The Chinese PLA Central Theater Command Air Force simulated a dogfight in which a highly experienced pilot was shot down by an artificial intelligence (AI)-driven aircraft.
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China’s state media Global Times cited a report by PLA Daily, Army’s official newsletter, on the simulation exercise. It does not mention which aircraft was used in this exercise though.
There has been an increasing application of artificial intelligence (AI) and machine learning in military combat training with major powers including the US, China, and Russia joining the race.
A mock combat exercise was held in which AI-enabled opponents outperformed many of the PLA Air Force pilots. According to the GT report, China has been investing heavily in AI and machine learning. This concept is now taking shape in the country’s military training as well.
The AI-based aerial combat training simulator was reportedly developed by the PLA brigade cited above along with research institutes.
US AlphaDogfight Trials
China’s growing interest in AI dogfights may stem from a similar exercise conducted by the US Defense Advanced Research Projects Agency (DARPA) last year, known as AlphaDogfight Trials.
DARPA’S event was a three-day competition “designed to demonstrate advanced algorithms capable of performing simulated, within-visual-range air combat maneuvering – commonly known as a dogfight,” as per its website.
AI-version of US F-16 Viper fighter jets fought against real F-16 pilots in simulated air-to-air combat where a graduate of the US Air Force Weapons School’s F-16 Weapons Instructor Course was beaten five times in a row by an AI-driven pilot, as reported by The Drive.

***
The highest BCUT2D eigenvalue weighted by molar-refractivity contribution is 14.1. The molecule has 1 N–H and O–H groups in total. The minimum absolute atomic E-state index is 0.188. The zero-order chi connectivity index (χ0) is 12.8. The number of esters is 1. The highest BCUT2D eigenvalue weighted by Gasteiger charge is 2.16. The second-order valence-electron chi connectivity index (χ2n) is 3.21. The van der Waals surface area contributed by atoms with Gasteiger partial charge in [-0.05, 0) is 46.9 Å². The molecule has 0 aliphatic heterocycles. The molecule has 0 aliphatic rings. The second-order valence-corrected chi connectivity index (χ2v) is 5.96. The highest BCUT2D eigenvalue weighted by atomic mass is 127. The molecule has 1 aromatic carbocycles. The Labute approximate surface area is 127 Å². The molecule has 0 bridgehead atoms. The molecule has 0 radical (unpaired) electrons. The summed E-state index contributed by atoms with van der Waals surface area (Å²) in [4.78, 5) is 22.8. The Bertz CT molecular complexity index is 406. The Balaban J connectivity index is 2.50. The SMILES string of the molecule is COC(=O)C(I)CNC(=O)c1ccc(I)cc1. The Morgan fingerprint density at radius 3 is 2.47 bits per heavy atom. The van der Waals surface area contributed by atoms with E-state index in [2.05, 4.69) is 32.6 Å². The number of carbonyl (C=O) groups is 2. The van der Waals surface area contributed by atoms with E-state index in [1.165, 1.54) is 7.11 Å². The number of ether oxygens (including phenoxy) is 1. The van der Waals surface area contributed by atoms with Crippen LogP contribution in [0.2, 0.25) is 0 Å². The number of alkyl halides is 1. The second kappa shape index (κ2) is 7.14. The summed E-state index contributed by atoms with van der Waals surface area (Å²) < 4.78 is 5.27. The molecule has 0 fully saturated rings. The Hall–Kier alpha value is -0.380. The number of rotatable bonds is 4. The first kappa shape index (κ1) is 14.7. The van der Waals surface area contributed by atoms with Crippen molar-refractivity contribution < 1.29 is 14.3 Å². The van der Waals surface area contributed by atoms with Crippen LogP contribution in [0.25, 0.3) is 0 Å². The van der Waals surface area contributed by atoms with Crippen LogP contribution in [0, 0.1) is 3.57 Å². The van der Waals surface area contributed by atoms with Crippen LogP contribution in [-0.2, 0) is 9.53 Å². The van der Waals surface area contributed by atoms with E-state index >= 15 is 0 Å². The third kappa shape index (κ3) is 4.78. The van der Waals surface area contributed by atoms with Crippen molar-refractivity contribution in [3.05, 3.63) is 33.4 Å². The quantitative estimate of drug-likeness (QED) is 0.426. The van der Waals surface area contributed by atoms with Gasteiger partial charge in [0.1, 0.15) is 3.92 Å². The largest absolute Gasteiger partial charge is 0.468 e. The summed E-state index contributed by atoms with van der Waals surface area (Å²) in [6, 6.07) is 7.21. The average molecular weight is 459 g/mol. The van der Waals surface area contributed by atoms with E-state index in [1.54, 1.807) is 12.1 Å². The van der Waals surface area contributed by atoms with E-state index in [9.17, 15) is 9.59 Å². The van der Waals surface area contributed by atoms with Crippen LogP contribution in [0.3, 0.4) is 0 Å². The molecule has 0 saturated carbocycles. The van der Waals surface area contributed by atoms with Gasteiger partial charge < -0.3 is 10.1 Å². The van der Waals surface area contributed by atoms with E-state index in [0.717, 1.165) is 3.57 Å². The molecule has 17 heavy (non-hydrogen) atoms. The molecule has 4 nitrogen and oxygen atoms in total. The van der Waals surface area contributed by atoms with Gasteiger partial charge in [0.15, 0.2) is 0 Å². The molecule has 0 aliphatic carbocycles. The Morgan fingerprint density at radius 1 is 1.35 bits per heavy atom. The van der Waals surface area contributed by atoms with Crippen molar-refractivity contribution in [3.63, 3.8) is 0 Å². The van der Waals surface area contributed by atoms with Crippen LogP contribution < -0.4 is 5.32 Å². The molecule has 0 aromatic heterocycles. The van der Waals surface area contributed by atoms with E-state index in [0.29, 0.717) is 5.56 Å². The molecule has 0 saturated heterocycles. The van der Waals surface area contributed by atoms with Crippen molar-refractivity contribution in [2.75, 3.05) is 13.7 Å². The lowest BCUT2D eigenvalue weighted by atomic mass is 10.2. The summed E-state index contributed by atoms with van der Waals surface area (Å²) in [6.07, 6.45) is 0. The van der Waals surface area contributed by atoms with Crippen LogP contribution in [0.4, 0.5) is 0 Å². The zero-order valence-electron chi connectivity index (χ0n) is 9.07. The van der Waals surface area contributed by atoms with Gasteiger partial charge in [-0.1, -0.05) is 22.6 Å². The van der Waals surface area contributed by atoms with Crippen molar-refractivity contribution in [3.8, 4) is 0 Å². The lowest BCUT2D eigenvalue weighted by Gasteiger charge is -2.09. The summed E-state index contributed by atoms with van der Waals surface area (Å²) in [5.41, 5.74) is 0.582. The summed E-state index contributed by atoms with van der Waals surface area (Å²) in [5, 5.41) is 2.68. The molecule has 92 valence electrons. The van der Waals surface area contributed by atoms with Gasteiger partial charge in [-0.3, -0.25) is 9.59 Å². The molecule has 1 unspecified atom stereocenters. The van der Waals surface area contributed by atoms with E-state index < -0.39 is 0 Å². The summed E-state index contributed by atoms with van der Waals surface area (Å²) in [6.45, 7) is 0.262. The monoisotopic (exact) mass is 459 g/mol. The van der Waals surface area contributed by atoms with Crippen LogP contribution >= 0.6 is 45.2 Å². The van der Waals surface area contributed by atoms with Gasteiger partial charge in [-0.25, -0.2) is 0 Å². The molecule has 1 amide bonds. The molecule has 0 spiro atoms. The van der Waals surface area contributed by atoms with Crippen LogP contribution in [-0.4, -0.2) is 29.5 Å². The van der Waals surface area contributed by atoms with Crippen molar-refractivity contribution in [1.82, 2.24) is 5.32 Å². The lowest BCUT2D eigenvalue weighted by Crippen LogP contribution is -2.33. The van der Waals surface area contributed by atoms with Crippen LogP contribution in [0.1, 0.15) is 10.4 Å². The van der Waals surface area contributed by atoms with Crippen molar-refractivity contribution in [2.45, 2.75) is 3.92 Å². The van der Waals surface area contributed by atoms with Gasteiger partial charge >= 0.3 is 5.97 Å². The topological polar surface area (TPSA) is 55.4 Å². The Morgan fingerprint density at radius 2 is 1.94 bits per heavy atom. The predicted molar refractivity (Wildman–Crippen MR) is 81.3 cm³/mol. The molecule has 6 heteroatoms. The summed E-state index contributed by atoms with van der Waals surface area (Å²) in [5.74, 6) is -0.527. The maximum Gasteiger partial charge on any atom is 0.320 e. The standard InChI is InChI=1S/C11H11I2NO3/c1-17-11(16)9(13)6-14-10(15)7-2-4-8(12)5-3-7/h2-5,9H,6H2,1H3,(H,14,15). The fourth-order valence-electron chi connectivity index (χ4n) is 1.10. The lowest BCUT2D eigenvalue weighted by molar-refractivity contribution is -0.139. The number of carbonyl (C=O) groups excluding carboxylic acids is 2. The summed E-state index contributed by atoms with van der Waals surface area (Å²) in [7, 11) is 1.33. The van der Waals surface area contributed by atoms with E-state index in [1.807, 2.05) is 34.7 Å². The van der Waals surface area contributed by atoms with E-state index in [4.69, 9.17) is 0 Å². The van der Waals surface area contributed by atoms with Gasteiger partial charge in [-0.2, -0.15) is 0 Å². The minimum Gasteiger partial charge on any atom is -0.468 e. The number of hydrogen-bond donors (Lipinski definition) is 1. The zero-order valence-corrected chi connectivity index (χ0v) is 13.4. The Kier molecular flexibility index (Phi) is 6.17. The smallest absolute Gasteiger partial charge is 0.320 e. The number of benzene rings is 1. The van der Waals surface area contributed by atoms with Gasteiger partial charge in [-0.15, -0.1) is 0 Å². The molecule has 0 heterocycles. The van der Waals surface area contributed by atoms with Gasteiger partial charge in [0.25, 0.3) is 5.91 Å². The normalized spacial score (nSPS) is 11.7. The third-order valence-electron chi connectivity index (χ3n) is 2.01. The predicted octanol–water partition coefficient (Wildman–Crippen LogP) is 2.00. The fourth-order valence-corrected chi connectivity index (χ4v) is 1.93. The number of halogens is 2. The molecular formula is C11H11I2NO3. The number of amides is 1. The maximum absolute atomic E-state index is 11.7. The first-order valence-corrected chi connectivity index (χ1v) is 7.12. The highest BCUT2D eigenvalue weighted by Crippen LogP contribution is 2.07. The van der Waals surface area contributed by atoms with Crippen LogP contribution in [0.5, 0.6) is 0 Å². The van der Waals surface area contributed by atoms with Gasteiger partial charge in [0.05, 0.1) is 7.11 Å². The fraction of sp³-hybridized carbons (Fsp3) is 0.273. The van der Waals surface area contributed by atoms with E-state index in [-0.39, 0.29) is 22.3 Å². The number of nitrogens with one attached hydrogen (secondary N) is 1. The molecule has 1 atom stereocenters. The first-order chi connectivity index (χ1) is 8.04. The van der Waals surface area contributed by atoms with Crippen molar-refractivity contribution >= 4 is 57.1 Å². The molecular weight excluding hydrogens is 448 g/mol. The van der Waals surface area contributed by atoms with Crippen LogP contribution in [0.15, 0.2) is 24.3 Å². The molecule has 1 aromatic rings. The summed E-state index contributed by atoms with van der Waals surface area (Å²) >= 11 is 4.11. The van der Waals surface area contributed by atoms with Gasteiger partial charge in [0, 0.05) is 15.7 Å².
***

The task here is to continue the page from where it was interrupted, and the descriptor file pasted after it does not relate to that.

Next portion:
The trials were a part of DARPA’s Air Combat Evolution (ACE) program which seeks to “automate air-to-air combat and build human trust in AI as a step toward improved human-machine teaming”.
China Making Optimum Use Of AI
Du Jianfeng, the commander of the PLA brigade, was quoted as saying, “The AI has shown adept flight control skills and errorless tactical decisions, making it a valuable opponent to hone our capabilities.”
The PLA Daily said that “simulated training can boost training efficiency, save costs and lower flight risks, and with the rapid development of technology, it has become a common goal for major military powers around the world to take advantage of training simulations”.
The Chinese pilots involved in the simulator training have shown confidence in the AI technology, calling it “a solid support in boosting pilots’ combat capabilities”.
Sharing the details of his combat with an AI-powered simulator, Fang Guoyu, the group leader of the aviation brigade taking part in these trials, noted how the AI gathers data from each training session with the pilots and upgrades its moves from the things learned.
“At first, it was not difficult to win against the AI. But by studying data, each engagement became a chance for it to improve,” Fang said, who had championed the machine simulator earlier.
Is America Lagging Behind?
It remains to be seen whether the outcomes of AI-enabled trials will produce similar results in real-time air-to-air combat and how this technological innovation can give a boost to the development of unmanned combat aerial vehicles (UCAV).
Yang Wei, the chief designer of China’s J-20 stealth fighter jet, has previously commented on the possibility of the next-generation fighter jets featuring AI to aid pilots in making accurate decisions when time is not on their side.
Meanwhile, the US Air Force is moving ahead with its Skyborg program, which intends to use AI-driven systems in the development of next-generation drones and possibly manned aircraft in near future.
Accepting China’s dominance as an AI leader in some applications, the US government’s National Security Commission on Artificial Intelligence raised concern on how “America is not prepared to defend or compete in the AI era”, as reported in The Drive.